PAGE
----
nep-ppm New Economics Papers
on Project, Program and Portfolio Management
Issue of 2018‒08‒27
seven papers chosen by
Arvi Kuura
Tartu Ülikool

  1. "A Proposed Model for Improving R&D Project Performance in the Medical Devices Industry" By Yann Mey Yee
  2. Informal social ties and relationship orientation in Korean business exchanges: A content analysis of ten inter-organizational research collaborations By Hemmert, Martin; Kim, Jae-Jin
  3. Time Compression (Dis)Economies: An Empirical Analysis By Hawk, Ashton; Pacheco-de-Almeida, Gonçalo
  4. Supporting the Dance Sector. Does Efficiency Clash with Success When Programming? By Maria Jose Del Barrio-Tellado; Luis Cesar Herrero-Prieto
  5. Valuation as Promise and Care: The Use of Accounting in the Entrepreneurial Economy By Mouritsen, Jan; Pflueger, Dane
  6. Does the NIH Fund Edge Science? By Mikko Packalen; Jay Bhattacharya
  7. Alleviating the Barriers to Domestic Investment in Addis Ababa: Underlying Causes and Proposed Solutions By Berihu Assefa; Mulu Gebre-eyesus; Firew Weldeyes

  1. By: Yann Mey Yee (Graduate School of Business, Universiti Sains Malaysia Author-2-Name: Cheng Ling Tan Author-2-Workplace-Name: Graduate School of Business, Universiti Sains Malaysia Author-3-Name: T. Ramayah Author-3-Workplace-Name: School of Management, Universiti Sains Malaysia, Malaysia Author-4-Name: Author-4-Workplace-Name: Author-5-Name: Author-5-Workplace-Name: Author-6-Name: Author-6-Workplace-Name: Author-7-Name: Author-7-Workplace-Name: Author-8-Name: Author-8-Workplace-Name:)
    Abstract: "Objective – The Research and Development (R&D) projects of medical devices are unique, partly due to the lengthy regulatory process to obtain new product approval depending on the device's risk category and clinical trials required. Despite the establishment of multiple control mechanisms in the medical devices industry, defective medical devices are often known to exist. The main objective of this paper is to propose a framework linking organisational factors (top management support, incentive system, infrastructure, training, and collaboration) as predictors of medical devices in regards to R&D project performance. Efficient R&D project management can reduce project lead time by shortening the critical path of the entire product development, thus increasing the R&D project success rate. Besides identifying critical organisational factors, organisational culture is recognised as a potential moderator between organisational factors and R&D project performance. Methodology/Technique – The literature reviewed shows the innovation-friendly culture (clan culture and adhocracy culture), which prospectively influences the degree of an organisation's creativity. Findings – Four distinct R&D project success criteria (cost performance, schedule performance, quality performance and stakeholder satisfaction) are identified as the key performance measurements in the medical devices industry. A literature review to support the proposed model within the context of the medical devices industry is given in this paper. Novelty – The study contributes to measure performance of medical devices industry."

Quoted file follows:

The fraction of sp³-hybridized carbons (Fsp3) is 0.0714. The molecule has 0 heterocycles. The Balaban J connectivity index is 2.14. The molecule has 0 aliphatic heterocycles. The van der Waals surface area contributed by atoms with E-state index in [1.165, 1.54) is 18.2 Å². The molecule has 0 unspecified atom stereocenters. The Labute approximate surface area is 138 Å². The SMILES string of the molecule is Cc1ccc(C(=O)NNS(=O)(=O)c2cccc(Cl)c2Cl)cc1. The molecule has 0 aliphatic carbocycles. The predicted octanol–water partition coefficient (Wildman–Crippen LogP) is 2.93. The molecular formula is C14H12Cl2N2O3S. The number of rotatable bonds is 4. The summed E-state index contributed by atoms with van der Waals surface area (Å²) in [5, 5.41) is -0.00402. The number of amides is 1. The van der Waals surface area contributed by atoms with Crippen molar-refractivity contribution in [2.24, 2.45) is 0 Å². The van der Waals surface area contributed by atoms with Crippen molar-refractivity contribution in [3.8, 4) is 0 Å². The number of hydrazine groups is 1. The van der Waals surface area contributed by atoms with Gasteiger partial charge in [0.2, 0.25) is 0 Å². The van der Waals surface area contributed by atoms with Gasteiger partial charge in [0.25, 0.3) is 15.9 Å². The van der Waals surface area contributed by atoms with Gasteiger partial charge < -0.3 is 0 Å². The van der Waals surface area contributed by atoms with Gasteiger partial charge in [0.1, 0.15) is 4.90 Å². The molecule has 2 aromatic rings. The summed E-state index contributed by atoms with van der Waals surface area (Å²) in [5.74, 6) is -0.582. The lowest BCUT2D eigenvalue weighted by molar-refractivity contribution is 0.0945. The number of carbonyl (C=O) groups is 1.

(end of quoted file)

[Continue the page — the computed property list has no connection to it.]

Keywords: Medical Device; Organisational Culture; Organisational Factor; Project Performance; R&D.
    JEL: I15 I23
    Date: 2017–06–19
  2. By: Hemmert, Martin; Kim, Jae-Jin
    Abstract: We examine the role of informal social ties and of relationship orientation in two types of inter-organizational research collaborations in South Korea: new product development (NPD) collaborations and university-industry research collaborations (UICs). An in-depth content analysis of five NPD collaborations and five UICs reveals that whereas both informal social ties and relationship orientation are prevalent in research collaborations in Korea, they play different roles for relationship quality and collaboration outcomes. Informal social ties strongly vary in their types and strength, and enhance relationship quality and outcomes only when they are well-aligned with the task-specific requirements for a given collaboration. Relationship orientation manifests itself both in task-related and social exchanges between collaboration partners. A strong relationship resulting from such exchanges often enhances outcomes such as knowledge acquisition and business performance.
    Keywords: inter-organizational research collaboration,informal social ties,relationship orientation,relationship quality,knowledge acquisition,Korea
    Date: 2018
  3. By: Hawk, Ashton; Pacheco-de-Almeida, Gonçalo
    Abstract: To investigate time compression dis-economies (TCD), this study estimated time-cost elasticities using 459 oil and gas global investment projects (1997-2010). Results show that the average cost of accelerating investments is negative: a firm could cut $6.3 million in costs of a single project by accumulating asset stocks one month faster. About 88 percent of the projects exhibit negative time-cost elasticities with over 39 percent of unrealized economies of time compression. Only 12 percent of the projects are subject to TCD. These time inefficiencies or frictions do not negate the existence of TCD, but suggest they are less prevalent than assumed in the literature. Management experience, R&D investment, firm size, economic development and political stability are shown to be associated with greater time compression efficiency.
    Keywords: Sustainable Competitive Advantage; Temporal Frictions; Time Compression Diseconomies; Time Inefficiencies; Time-Cost Tradeoff
    JEL: D22 D24 L71 M11 M20
    Date: 2018–03–20
  4. By: Maria Jose Del Barrio-Tellado (Departamento de Economía Financiera y Contabilidad, University of Valladolid); Luis Cesar Herrero-Prieto (Department of Applied Economics, University of Valladolid)